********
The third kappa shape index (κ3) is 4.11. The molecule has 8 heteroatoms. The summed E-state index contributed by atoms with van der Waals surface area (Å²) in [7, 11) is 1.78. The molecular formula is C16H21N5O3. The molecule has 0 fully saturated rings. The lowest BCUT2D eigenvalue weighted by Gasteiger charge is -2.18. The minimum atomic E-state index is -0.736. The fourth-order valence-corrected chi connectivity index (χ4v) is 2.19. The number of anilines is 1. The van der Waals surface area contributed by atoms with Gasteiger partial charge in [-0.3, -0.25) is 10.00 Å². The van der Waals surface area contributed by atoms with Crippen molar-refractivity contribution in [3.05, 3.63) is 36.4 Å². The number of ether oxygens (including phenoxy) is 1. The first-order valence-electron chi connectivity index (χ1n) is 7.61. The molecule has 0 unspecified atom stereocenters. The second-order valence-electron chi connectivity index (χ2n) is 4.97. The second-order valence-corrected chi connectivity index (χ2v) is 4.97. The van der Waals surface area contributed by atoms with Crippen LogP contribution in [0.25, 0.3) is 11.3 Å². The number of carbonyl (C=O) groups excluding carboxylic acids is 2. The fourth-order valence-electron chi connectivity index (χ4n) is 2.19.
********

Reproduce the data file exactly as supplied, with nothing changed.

The third kappa shape index (κ3) is 4.11. The molecule has 8 heteroatoms. The summed E-state index contributed by atoms with van der Waals surface area (Å²) in [7, 11) is 1.78. The molecular formula is C16H21N5O3. The molecule has 0 fully saturated rings. The lowest BCUT2D eigenvalue weighted by Gasteiger charge is -2.18. The minimum atomic E-state index is -0.736. The fourth-order valence-corrected chi connectivity index (χ4v) is 2.19. The number of anilines is 1. The van der Waals surface area contributed by atoms with Gasteiger partial charge in [-0.3, -0.25) is 10.00 Å². The van der Waals surface area contributed by atoms with Crippen molar-refractivity contribution in [3.05, 3.63) is 36.4 Å². The number of ether oxygens (including phenoxy) is 1. The first-order valence-electron chi connectivity index (χ1n) is 7.61. The molecule has 0 unspecified atom stereocenters. The second-order valence-electron chi connectivity index (χ2n) is 4.97. The second-order valence-corrected chi connectivity index (χ2v) is 4.97. The van der Waals surface area contributed by atoms with Crippen LogP contribution in [0.25, 0.3) is 11.3 Å². The number of carbonyl (C=O) groups excluding carboxylic acids is 2. The fourth-order valence-electron chi connectivity index (χ4n) is 2.19.